• If you find that you have inadvertently violated a breed discrimination law, be polite and do your best to bring yourself and your dog into compliance – even if that means immediately leaving the jurisdiction.

Planning a pet friendly trip of your own? We’ll make it easy:
Pet Friendly Hotels | Pet Friendly Destinations | Pet Friendly Activities

Be the Change for Animals ( – where everyday advocates band together to make the world a better place for animals.  The goal of BtC4Animals is to ignite and accelerate the change that we can make as individuals.  They highlight one cause per week and provide information on how readers can help.  Blog the Change takes place quarterly.

  • I’m so sorry to see that they’re moving forward with this legislation, Cindy. We won’t be visiting Montreal – or anywhere – that discriminate by breed. Unfortunately, that’s about all we can do.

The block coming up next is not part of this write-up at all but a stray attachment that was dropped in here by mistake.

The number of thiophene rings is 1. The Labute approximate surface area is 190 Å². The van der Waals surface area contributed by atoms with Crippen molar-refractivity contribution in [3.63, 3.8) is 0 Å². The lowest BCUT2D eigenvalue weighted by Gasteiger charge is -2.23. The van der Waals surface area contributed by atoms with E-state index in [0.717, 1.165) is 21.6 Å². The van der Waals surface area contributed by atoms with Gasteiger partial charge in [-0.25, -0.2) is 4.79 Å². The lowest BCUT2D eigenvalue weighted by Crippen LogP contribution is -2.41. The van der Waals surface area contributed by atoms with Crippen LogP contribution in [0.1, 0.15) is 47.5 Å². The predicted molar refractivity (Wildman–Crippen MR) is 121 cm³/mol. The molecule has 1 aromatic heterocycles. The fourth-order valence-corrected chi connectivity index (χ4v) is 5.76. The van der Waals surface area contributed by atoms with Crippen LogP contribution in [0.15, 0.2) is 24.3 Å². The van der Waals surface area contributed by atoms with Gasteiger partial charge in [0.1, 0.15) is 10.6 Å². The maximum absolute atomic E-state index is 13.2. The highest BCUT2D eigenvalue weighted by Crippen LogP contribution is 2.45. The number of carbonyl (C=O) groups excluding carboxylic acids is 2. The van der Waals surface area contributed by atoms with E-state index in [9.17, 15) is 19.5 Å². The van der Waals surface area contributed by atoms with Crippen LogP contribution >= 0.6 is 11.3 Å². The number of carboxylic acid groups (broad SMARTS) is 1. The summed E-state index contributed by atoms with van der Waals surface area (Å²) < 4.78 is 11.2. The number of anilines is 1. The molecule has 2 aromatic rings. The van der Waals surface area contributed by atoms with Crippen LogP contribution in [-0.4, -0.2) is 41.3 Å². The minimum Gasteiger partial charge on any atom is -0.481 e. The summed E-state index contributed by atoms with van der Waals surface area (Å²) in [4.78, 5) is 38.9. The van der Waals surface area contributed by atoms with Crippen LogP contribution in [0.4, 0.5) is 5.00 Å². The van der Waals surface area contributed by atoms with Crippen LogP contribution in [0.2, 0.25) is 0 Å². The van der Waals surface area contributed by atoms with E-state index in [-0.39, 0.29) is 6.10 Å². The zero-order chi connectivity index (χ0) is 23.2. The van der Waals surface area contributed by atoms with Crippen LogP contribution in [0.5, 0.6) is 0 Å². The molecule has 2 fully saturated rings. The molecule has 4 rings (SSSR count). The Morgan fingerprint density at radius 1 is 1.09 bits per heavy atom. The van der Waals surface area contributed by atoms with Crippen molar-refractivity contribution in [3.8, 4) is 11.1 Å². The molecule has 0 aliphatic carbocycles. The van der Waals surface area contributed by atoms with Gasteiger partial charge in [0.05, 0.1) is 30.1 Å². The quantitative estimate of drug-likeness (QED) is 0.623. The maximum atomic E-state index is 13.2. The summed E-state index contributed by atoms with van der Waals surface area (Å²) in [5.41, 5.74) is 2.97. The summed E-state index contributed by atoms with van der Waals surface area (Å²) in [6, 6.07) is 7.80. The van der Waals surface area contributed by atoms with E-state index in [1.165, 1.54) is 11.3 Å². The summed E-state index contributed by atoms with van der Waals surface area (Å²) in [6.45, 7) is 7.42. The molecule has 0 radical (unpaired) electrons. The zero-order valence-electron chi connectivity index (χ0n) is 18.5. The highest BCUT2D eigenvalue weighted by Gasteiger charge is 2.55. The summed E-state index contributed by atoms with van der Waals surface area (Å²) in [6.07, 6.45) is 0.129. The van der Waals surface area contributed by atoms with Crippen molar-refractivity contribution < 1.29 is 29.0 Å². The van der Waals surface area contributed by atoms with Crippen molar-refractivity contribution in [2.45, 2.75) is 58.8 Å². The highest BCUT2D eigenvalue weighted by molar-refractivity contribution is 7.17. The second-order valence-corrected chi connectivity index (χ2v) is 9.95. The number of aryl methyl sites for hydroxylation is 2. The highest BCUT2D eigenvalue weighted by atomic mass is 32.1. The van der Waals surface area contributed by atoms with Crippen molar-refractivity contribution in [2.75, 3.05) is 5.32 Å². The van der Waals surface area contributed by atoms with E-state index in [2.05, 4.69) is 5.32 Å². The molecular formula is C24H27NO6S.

• Today is the day, Montreal’s Mayor Denis Coderre at the City Hall planning on implementing BSL. So going

  • […] have a dog classified as a restricted breed. Communities across the country have instituted laws banning or restricting more than 100 different breeds of dogs. It’s important to contact the local government offices where you’re moving to ensure […]

  • Crazy or just don’t know that there is a BSL law in Ontario. We know these things because all of us blog about dogs in one way or another.

  • […] BSL & traveling with your dog. Good stuff you should know. […]

  • I see it ALL the time, even a few dogs in my local area. People are playing Russian Roulette with their dogs lives. All it takes is a neighbour that has an axe to grind to drop a complaint to law enforcement.

  • No Pits in Ontario but people don’t seem to pay attention to that rule. I see a lot of young dogs & puppies on the street all the time, which are now considered illegal. Owners flaunting the law are doing a disservice to their dogs. If law enforcement decides to seize the dog, it will be destroyed.

  • Excellent points, Amy, so I spread put on FB and G+…people need to know how to combat this before it gets out of control.

  • I remember when Cesar Milan came to Toronto, he couldn’t bring his young Pit, Junior.